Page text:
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See Ya Later Square – A Weird Week for RPG Fans

Square Enix might be bought by Sony. That’s what the insiders are whispering about. And, what’s more, the Final Fantasy publisher is selling off all its Western studios too. Unsurprising, possibly, but still strange news.

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Its strangeness comes from the fact that these titans of gaming should be popular enough to stand alone. Tomb Raider should be a banner franchise, not some expense that doesn’t seem to ever click. Square’s Japanese studios are the only real AAA JRPG creators in the business.

Presuming that the rumours are true – and I still don’t necessarily buy them for reasons I’ll get into later – it presents another twist for our industry. Not only are the mega-blockbuster publishers with one franchise and 20 studios all working on it not profitable, but even the opposite situation is seems untenable. What doesn’t seem to be untenable? Being bought up by first parties.

What does that lead to? More publishers being bought up by first parties.

Square Enix Japan

I still don’t know why Sony would target Square Enix – although perhaps the price for the Western studios helps us guess.  Embracer bought Crystal Dynamics, Eidos-Montréal and Square Enix Montréal for a seemingly paltry $300m. That’s more than ten times less than Sony paid for Bungie, and Bungie may well continue making games for Xbox.

So, again presuming the rumours are true, maybe it was just an unreal bargain. That’s definitely a possibility. Sony have been paying for exclusivity on some pretty big Square Enix games, and a cheap price would probably mean a saving in the longterm.

But the fact remains that outside of that, there’s no real reason for Sony to buy Square. Final Fantasy is never going to skip PlayStation. Square Enix will never leave a Sony cheque uncashed. If someone else were about to rush in and buy them, maybe that would change. But we’re talking Microsoft or Nintendo. A defensive bargain would make sense.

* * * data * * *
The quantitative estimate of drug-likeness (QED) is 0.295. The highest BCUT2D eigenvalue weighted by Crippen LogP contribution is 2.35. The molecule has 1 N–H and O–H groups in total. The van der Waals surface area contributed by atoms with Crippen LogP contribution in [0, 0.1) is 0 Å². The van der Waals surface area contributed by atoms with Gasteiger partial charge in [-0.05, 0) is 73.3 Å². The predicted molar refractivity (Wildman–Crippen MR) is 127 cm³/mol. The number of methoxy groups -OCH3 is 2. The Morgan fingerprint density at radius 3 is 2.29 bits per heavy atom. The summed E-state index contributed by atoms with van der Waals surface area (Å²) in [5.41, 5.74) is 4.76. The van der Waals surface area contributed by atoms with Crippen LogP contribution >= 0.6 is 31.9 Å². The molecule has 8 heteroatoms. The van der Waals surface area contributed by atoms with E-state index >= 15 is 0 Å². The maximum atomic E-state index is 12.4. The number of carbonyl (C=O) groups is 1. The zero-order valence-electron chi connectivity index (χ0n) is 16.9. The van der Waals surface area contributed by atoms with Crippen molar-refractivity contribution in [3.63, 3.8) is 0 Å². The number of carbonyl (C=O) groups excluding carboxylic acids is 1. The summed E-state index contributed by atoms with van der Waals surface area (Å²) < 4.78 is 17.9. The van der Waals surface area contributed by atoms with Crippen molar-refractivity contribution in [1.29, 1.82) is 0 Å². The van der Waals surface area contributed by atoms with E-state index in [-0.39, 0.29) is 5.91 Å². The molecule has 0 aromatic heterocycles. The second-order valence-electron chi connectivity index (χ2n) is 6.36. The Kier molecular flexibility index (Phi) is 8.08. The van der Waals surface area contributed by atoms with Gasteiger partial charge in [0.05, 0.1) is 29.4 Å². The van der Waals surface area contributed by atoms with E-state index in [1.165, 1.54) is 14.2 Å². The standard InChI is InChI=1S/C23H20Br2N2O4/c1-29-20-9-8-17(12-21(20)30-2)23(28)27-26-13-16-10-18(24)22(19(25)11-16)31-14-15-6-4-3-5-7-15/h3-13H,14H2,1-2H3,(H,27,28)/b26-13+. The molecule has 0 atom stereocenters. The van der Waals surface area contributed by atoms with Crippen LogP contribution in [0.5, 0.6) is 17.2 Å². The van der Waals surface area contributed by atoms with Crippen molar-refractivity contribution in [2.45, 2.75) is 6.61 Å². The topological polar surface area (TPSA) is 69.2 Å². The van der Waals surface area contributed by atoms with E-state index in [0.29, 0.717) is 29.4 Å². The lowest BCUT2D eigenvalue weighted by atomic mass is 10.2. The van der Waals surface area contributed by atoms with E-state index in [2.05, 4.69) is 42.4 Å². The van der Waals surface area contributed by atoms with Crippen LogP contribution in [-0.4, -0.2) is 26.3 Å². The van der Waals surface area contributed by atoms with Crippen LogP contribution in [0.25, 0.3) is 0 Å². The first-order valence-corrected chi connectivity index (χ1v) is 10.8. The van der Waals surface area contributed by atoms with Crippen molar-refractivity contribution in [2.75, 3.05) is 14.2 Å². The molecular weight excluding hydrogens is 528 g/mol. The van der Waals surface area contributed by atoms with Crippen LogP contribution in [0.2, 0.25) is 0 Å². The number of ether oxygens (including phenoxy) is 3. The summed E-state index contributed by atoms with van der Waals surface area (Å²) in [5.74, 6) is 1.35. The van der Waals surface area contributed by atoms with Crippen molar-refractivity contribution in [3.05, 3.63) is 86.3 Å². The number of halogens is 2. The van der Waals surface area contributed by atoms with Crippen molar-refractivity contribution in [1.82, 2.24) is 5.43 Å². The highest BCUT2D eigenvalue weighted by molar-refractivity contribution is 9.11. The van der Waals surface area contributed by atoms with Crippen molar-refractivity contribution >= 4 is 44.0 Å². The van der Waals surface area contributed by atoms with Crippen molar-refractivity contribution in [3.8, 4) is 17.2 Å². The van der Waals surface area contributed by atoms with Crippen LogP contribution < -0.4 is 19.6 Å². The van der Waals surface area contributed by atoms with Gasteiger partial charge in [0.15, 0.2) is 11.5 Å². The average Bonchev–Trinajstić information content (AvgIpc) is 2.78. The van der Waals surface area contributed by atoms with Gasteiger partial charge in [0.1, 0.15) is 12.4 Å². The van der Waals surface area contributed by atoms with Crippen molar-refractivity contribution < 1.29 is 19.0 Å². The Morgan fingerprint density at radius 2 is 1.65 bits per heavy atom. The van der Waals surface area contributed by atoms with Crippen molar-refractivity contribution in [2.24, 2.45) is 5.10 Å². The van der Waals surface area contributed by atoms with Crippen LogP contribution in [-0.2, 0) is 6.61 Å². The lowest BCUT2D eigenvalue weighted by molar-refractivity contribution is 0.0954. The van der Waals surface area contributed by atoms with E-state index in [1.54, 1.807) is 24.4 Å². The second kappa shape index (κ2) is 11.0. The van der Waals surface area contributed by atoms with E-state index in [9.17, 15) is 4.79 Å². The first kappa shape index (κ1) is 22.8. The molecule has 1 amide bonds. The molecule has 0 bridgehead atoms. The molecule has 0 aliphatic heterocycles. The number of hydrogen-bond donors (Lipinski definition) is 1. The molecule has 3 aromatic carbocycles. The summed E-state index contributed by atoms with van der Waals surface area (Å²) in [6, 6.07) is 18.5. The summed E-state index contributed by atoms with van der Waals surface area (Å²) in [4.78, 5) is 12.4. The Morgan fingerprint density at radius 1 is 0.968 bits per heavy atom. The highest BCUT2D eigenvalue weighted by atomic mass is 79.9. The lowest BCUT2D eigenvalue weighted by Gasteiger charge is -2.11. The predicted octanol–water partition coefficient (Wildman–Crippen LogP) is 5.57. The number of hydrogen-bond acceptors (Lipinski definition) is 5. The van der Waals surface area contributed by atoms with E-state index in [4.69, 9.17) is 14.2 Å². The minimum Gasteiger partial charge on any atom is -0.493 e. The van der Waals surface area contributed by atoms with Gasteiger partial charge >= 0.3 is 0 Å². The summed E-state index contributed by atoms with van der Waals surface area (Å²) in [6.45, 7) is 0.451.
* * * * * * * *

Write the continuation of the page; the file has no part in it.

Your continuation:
And that’s why I’m not entirely buying the rumours. I wouldn’t fall out of my chair if it’s true. I just don’t think Sony need to buy Square. People view Final Fantasy as basically exclusive to Sony devices anyway, even though it’s not and hasn’t ever really been true.

If it turns out to be true, not much will change. Final Fantasy will continue on as it always has, although hopefully with the love and support of Sony’s other studios. Octopath might get a Sony release at long last. Nintendo could stop pilfering the most interesting mid-tier products, which would be a boon for PlayStation’s new Plus tiers if they could be made available from day one.

Kingdom Hearts would be an interesting discussion. Would Disney allow such a big franchise to go exclusive? Let’s cut a long story short. Spider-Man is exclusive. Indiana Jones will probably be exclusive. And Kingdom Hearts is almost certainly going to be exclusive if Sony open their bank account. Simple as that.

Tomb Raider, Deus Ex and Co

The Embracer sale really was a surprise. It came out of nowhere and it was ridiculously cheap.

Armchair analysts have gone through the numbers and realised that Square’s western studios were costing a bomb and barely ever releasing games. That’s probably fair, but whose fault is that? You don’t get to just look at IPs like Tomb Raider and Deus Ex and blame the developers for not fully utilizing them. This is a Square problem, and it probably comes from both playing it a touch too safely and also not just giving the fans what they want. I know that’s normally a scary thought, but in this case it’s true. Deus Ex 3 – if managed properly – would have been a success. Tomb Raider – if managed properly – should be a success. And not just a “we sold lots of copies but didn’t reach our insane targets” success.

Embracer taking them over may be a good thing, it may not. It depends entirely on if they continue to be run as Square run them. The IP are valuable but making games is hard – there has to be a line.

It’s hard to say anything about this sale that hasn’t already been said. Square Enix own these companies today. Soon they probably won’t. Business is likely to carry on pretty much as usual, with some efficiencies and hopefully another look at the back catalogue.

Conclusion

Something is happening at Square Enix, although it’s hard to know what. Maybe they’re just cleaning up some areas that they have failed to control. Or maybe they’re clearing house so that Sony don’t take on losses – although it would amaze me that they didn’t want Tomb Raider.

But things are definitely changing in the industry and these moves are the latest. We are heading further into the land of consolidation, which isn’t necessarily a bad thing. Only time will tell how it continues to play out.

 

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blank Mat Growcott has been a long-time member of the gaming press. He's written two books and a web series, and doesn't have nearly enough time to play the games he writes about.

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